In an exclusive interview, Andy Burnham urges Jeremy Corbyn voters to think again in last-minute plea
Tunisia fears its Arab Spring could be reversed as the new regime becomes as intolerant of dissent as its predecessor

The Arab Spring reversed

Tunisian protesters fear that a new law will whitewash corrupt businessmen and officials, but they are finding that the new regime is becoming as intolerant of dissent as its predecessor
King Arthur: Legendary figure was real and lived most of his life in Strathclyde, academic claims

Academic claims King Arthur was real - and reveals where he lived

Dr Andrew Breeze says the legendary figure did exist – but was a general, not a king
Who is Oliver Bonas and how has he captured middle-class hearts?

Who is Oliver Bonas?

It's the first high-street store to pay its staff the living wage, and it saw out the recession in style
Earth has 'lost more than half its trees' since humans first started cutting them down

Axe-wielding Man fells half the world’s trees – leaving us just 422 each

However, the number of trees may be eight times higher than previously thought
60 years of Scalextric: Model cars are now stuffed with as much tech as real ones

60 years of Scalextric

Model cars are now stuffed with as much tech as real ones
Theme parks continue to draw in thrill-seekers despite the risks - so why are we so addicted?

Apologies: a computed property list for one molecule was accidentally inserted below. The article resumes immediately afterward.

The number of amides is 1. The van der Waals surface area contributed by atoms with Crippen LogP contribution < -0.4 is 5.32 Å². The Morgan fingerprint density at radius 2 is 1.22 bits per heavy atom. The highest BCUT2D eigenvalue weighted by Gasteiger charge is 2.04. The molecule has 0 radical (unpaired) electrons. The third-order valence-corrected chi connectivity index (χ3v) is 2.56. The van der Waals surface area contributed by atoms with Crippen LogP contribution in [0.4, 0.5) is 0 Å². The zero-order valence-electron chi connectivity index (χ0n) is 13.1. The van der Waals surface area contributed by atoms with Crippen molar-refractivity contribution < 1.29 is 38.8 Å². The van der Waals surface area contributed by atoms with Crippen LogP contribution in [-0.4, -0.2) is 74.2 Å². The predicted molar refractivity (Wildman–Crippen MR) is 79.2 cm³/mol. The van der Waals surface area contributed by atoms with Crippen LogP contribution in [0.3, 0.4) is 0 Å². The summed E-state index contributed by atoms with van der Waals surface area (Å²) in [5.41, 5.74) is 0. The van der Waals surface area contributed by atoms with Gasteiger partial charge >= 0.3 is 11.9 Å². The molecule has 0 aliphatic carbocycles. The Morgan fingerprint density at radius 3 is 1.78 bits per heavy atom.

Why are we addicted to theme parks?

Now that Banksy has unveiled his own dystopian version, Christopher Beanland considers the ups and downs of our endless quest for amusement
Tourism in Iran: The country will soon be opening up again after years of isolation

Iran is opening up again to tourists

After years of isolation, Iran is reopening its embassies abroad. Soon, there'll be the chance for the adventurous to holiday there
10 best PS4 games

10 best PS4 games

Can’t wait for the new round of blockbusters due out this autumn? We played through last year’s offering
Transfer window: Ten things we learnt

Ten things we learnt from the transfer window

Record-breaking spending shows FFP restraint no longer applies
Migrant crisis: UN official Philippe Douste-Blazy reveals the harrowing sights he encountered among refugees arriving on Lampedusa

‘Can we really just turn away?’

Dead bodies, men drowning, women miscarrying – a senior UN figure on the horrors he has witnessed among migrants arriving on Lampedusa, and urges politicians not to underestimate our caring nature
Nine of Syria and Iraq's 10 world heritage sites are in danger as Isis ravages centuries of history

Nine of Syria and Iraq's 10 world heritage sites are in danger...

... and not just because of Isis vandalism
Girl on a Plane: An exclusive extract of the novelisation inspired by the 1970 Palestinian fighters hijack

Girl on a Plane

An exclusive extract of the novelisation inspired by the 1970 Palestinian fighters hijack
Why Frederick Forsyth's spying days could spell disaster for today's journalists

Why Frederick Forsyth's spying days could spell disaster for today's journalists

The author of 'The Day of the Jackal' has revealed he spied for MI6 while a foreign correspondent